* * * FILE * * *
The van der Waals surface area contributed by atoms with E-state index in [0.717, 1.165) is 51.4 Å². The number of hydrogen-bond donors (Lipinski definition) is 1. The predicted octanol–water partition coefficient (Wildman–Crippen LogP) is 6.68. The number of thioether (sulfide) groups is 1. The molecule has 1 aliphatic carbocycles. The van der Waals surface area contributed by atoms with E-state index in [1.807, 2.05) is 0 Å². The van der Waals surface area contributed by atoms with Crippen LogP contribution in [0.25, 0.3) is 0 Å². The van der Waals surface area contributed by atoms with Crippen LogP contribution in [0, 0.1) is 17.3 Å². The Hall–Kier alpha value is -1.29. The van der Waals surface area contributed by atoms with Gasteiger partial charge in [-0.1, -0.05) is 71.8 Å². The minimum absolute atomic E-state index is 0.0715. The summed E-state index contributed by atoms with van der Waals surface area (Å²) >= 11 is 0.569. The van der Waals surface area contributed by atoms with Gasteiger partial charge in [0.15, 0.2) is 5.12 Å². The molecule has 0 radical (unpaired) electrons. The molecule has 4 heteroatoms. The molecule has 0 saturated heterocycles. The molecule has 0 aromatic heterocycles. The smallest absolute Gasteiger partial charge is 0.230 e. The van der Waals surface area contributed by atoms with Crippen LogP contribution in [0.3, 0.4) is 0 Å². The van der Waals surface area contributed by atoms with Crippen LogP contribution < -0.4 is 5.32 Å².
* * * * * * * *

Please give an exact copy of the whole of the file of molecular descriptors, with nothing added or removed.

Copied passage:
The van der Waals surface area contributed by atoms with E-state index in [0.717, 1.165) is 51.4 Å². The number of hydrogen-bond donors (Lipinski definition) is 1. The predicted octanol–water partition coefficient (Wildman–Crippen LogP) is 6.68. The number of thioether (sulfide) groups is 1. The molecule has 1 aliphatic carbocycles. The van der Waals surface area contributed by atoms with E-state index in [1.807, 2.05) is 0 Å². The van der Waals surface area contributed by atoms with Crippen LogP contribution in [0.25, 0.3) is 0 Å². The van der Waals surface area contributed by atoms with Crippen LogP contribution in [0, 0.1) is 17.3 Å². The Hall–Kier alpha value is -1.29. The van der Waals surface area contributed by atoms with Gasteiger partial charge in [-0.1, -0.05) is 71.8 Å². The minimum absolute atomic E-state index is 0.0715. The summed E-state index contributed by atoms with van der Waals surface area (Å²) >= 11 is 0.569. The van der Waals surface area contributed by atoms with Gasteiger partial charge in [0.15, 0.2) is 5.12 Å². The molecule has 0 radical (unpaired) electrons. The molecule has 4 heteroatoms. The molecule has 0 saturated heterocycles. The molecule has 0 aromatic heterocycles. The smallest absolute Gasteiger partial charge is 0.230 e. The van der Waals surface area contributed by atoms with Crippen LogP contribution in [0.3, 0.4) is 0 Å². The van der Waals surface area contributed by atoms with Crippen LogP contribution < -0.4 is 5.32 Å².